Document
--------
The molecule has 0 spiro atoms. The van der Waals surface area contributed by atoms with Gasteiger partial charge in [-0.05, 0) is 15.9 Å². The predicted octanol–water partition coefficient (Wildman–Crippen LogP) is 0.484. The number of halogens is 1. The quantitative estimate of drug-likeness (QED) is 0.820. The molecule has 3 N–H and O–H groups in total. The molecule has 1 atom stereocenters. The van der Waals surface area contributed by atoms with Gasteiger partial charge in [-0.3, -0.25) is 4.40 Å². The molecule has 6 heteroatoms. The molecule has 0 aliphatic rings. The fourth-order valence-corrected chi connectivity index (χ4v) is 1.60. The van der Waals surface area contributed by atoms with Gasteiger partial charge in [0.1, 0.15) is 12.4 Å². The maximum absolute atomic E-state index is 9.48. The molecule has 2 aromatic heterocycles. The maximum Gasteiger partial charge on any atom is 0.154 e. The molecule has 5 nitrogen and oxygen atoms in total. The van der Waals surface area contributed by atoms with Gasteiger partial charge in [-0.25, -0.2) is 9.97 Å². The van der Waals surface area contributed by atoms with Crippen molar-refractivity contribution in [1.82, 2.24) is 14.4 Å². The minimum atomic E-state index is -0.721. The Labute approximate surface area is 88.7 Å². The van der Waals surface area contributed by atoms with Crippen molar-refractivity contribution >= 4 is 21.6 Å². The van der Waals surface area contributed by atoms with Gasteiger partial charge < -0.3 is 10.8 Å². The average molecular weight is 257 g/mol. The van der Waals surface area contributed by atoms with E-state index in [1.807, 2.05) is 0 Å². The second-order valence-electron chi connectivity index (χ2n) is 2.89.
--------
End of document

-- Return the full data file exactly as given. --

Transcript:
The molecule has 0 spiro atoms. The van der Waals surface area contributed by atoms with Gasteiger partial charge in [-0.05, 0) is 15.9 Å². The predicted octanol–water partition coefficient (Wildman–Crippen LogP) is 0.484. The number of halogens is 1. The quantitative estimate of drug-likeness (QED) is 0.820. The molecule has 3 N–H and O–H groups in total. The molecule has 1 atom stereocenters. The van der Waals surface area contributed by atoms with Gasteiger partial charge in [-0.3, -0.25) is 4.40 Å². The molecule has 6 heteroatoms. The molecule has 0 aliphatic rings. The fourth-order valence-corrected chi connectivity index (χ4v) is 1.60. The van der Waals surface area contributed by atoms with Gasteiger partial charge in [0.1, 0.15) is 12.4 Å². The maximum absolute atomic E-state index is 9.48. The molecule has 2 aromatic heterocycles. The maximum Gasteiger partial charge on any atom is 0.154 e. The molecule has 5 nitrogen and oxygen atoms in total. The van der Waals surface area contributed by atoms with Gasteiger partial charge in [-0.25, -0.2) is 9.97 Å². The van der Waals surface area contributed by atoms with Crippen molar-refractivity contribution in [1.82, 2.24) is 14.4 Å². The minimum atomic E-state index is -0.721. The Labute approximate surface area is 88.7 Å². The van der Waals surface area contributed by atoms with Crippen molar-refractivity contribution >= 4 is 21.6 Å². The van der Waals surface area contributed by atoms with Gasteiger partial charge < -0.3 is 10.8 Å². The average molecular weight is 257 g/mol. The van der Waals surface area contributed by atoms with E-state index in [1.807, 2.05) is 0 Å². The second-order valence-electron chi connectivity index (χ2n) is 2.89.